Last week, activist students at Columbia University barged into a Sexuality and Gender Law class to protest the professor, a vice president and Title IX administrator who is insufficiently committed to the cause, according to the protesters.
The incident was captured on video. Led by junior Amelia Roskin-Frazee, who is suing Columbia for failing to properly investigate her sexual assault accusations under Title IX, the students entered Goldberg's small discussion class and began to talk over her.
If you want to watch the video, I'll put it at the bottom, but here's what annoyed me in Soave's post:
I don't want to see students punished for expressing their opinions, but a class meeting to which they were not invited is certainly the wrong time and place to do so. If students felt free to barge into classrooms and lecture halls and rant at professors they don't like, the most basic function of the university would be compromised.
Just as it was wrong to shut down an ACLU attorney attempting to advise students on their First Amendment rights, it is also wrong to disturb the operations of a random class. In fact, it's something of a new low for the campus anti-speech movement.
"New low"? New low? Many of psychologists and other people who research IQ have been suffering this kind of thing so long that I can't call them to witness because they've died of old age.
Eysenck’s thoughts on IQ and genetics were also hugely unpopular. He argued that general intelligence (a broad measure of mental capacity) had a genetic basis, which is associated with a wide variety of life outcomes, including socioeconomic difference. When coupled with the race-IQ controversy, all of this was explosive stuff and Eysenck was regularly criticised for his views and even, on one occasion, physically attacked. In 1973, a female protester punched him in the face at a London School of Economics event.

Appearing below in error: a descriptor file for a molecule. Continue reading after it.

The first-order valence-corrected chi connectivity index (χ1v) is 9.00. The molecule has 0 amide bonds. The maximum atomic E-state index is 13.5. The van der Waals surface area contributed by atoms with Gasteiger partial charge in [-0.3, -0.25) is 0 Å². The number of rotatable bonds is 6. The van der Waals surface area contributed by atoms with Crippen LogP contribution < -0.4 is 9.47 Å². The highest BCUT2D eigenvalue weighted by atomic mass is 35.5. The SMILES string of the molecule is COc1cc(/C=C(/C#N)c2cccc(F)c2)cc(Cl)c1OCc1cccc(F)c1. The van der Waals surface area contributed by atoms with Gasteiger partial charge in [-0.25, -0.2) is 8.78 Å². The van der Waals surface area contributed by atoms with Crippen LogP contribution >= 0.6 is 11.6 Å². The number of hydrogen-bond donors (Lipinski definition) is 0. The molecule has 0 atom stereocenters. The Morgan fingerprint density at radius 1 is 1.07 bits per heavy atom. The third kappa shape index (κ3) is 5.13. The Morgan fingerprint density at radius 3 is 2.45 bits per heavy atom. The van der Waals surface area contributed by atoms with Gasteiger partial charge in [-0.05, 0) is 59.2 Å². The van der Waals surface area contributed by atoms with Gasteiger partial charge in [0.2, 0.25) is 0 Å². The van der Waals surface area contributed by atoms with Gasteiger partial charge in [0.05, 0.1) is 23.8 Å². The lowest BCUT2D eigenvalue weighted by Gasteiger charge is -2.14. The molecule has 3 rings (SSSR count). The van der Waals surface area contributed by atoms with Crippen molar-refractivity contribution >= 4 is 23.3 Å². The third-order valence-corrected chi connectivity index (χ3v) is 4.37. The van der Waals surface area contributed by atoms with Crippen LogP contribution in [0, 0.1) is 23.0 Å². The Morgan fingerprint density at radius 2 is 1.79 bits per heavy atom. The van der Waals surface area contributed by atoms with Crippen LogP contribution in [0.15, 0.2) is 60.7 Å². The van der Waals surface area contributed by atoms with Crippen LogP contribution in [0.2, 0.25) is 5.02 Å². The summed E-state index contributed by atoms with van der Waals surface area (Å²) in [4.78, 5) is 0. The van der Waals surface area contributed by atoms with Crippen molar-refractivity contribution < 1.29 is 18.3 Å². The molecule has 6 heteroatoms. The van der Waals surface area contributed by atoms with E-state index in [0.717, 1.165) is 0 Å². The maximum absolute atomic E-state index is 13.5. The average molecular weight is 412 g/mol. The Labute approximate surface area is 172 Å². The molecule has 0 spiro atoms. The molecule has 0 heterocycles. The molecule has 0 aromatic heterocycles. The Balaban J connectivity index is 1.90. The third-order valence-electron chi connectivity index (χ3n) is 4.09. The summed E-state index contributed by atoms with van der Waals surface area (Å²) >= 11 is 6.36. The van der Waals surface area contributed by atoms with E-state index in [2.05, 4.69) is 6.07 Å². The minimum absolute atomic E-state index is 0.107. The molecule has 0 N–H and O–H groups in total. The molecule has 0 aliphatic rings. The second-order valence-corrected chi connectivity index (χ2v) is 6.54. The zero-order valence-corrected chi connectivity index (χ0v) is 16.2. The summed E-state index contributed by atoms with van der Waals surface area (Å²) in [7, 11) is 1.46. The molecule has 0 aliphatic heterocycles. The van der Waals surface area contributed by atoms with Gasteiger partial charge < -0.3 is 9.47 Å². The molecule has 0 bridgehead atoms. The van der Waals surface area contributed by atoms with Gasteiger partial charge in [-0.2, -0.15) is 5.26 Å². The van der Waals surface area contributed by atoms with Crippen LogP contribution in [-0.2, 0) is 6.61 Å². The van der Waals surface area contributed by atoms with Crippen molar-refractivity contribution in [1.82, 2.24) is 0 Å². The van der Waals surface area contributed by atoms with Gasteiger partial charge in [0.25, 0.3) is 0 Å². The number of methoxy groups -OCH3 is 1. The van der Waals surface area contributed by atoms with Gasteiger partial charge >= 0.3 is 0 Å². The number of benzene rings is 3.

Which was why one day in the early 1970s [Herrnstein] found himself hidden under a sink in the University of Iowa faculty lounge (“having a very pleasant chat with a graduate student”) while radical demonstrators bayed for his blood. He was eventually rescued by armed guards. This was the flower-child generation's response to Herrnstein's September 1971 cover story [PDF, 18 pp.]in Atlantic Magazine discussing intelligence and its social implications. For a year every class he gave at Harvard was disrupted. The Harvard administration waffled.
In 1979, when Professor Wilson was scheduled to speak at a meeting of the American Association for the Advancement of Science. As he sat at a table near the lectern, a young man from the audience grabbed the microphone and harangued the assembled scholars. A young woman then poured a pitcher of water over Professor Wilson’s head and demonstrators chanted, “Wilson, you’re all wet,” and “Racist Wilson, you can’t hide. We charge you with genocide.”
Human Events says that Juan Williams was “visibly shaken” by his PC firing. It's obvious that this has never happened to him before, because he was immune. It happens to us all the time.